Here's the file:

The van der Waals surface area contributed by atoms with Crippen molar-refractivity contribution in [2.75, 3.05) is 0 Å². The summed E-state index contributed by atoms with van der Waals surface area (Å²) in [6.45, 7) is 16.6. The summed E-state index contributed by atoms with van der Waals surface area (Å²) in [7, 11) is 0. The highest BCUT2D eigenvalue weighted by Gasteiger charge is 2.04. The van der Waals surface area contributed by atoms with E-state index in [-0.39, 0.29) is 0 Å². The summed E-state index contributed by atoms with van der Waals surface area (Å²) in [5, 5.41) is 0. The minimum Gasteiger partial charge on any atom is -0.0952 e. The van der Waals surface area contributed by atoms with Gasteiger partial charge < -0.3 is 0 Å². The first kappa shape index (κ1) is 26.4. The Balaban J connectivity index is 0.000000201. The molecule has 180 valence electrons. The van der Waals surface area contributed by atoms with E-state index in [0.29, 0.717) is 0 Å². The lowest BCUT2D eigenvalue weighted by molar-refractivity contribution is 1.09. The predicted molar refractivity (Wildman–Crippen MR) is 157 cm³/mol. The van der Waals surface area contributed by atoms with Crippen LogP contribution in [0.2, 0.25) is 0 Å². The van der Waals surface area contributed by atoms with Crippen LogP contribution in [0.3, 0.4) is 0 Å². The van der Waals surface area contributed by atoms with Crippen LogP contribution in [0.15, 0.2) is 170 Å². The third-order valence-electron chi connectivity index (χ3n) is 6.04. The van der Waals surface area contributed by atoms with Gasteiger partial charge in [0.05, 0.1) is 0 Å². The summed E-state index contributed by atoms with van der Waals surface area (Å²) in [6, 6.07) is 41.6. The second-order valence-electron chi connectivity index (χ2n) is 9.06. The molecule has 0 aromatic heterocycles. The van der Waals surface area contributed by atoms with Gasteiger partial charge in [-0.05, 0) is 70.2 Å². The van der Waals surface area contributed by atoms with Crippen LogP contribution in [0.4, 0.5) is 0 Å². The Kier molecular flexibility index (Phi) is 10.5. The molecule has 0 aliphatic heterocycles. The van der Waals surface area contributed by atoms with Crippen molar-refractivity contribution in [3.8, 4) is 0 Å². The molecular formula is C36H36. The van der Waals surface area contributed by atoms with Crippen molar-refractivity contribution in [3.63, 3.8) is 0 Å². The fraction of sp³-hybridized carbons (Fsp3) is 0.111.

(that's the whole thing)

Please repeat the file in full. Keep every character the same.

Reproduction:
The van der Waals surface area contributed by atoms with Crippen molar-refractivity contribution in [2.75, 3.05) is 0 Å². The summed E-state index contributed by atoms with van der Waals surface area (Å²) in [6.45, 7) is 16.6. The summed E-state index contributed by atoms with van der Waals surface area (Å²) in [7, 11) is 0. The highest BCUT2D eigenvalue weighted by Gasteiger charge is 2.04. The van der Waals surface area contributed by atoms with E-state index in [-0.39, 0.29) is 0 Å². The summed E-state index contributed by atoms with van der Waals surface area (Å²) in [5, 5.41) is 0. The minimum Gasteiger partial charge on any atom is -0.0952 e. The van der Waals surface area contributed by atoms with Gasteiger partial charge < -0.3 is 0 Å². The first kappa shape index (κ1) is 26.4. The Balaban J connectivity index is 0.000000201. The molecule has 180 valence electrons. The van der Waals surface area contributed by atoms with E-state index in [0.29, 0.717) is 0 Å². The lowest BCUT2D eigenvalue weighted by molar-refractivity contribution is 1.09. The predicted molar refractivity (Wildman–Crippen MR) is 157 cm³/mol. The van der Waals surface area contributed by atoms with Crippen LogP contribution in [0.2, 0.25) is 0 Å². The van der Waals surface area contributed by atoms with Crippen LogP contribution in [0.3, 0.4) is 0 Å². The van der Waals surface area contributed by atoms with Crippen LogP contribution in [0.15, 0.2) is 170 Å². The third-order valence-electron chi connectivity index (χ3n) is 6.04. The van der Waals surface area contributed by atoms with Gasteiger partial charge in [0.05, 0.1) is 0 Å². The summed E-state index contributed by atoms with van der Waals surface area (Å²) in [6, 6.07) is 41.6. The second-order valence-electron chi connectivity index (χ2n) is 9.06. The molecule has 0 aromatic heterocycles. The van der Waals surface area contributed by atoms with Gasteiger partial charge in [-0.05, 0) is 70.2 Å². The van der Waals surface area contributed by atoms with Crippen LogP contribution in [0.4, 0.5) is 0 Å². The Kier molecular flexibility index (Phi) is 10.5. The molecule has 0 aliphatic heterocycles. The van der Waals surface area contributed by atoms with Crippen molar-refractivity contribution in [3.8, 4) is 0 Å². The molecular formula is C36H36. The van der Waals surface area contributed by atoms with Crippen molar-refractivity contribution in [3.63, 3.8) is 0 Å². The fraction of sp³-hybridized carbons (Fsp3) is 0.111.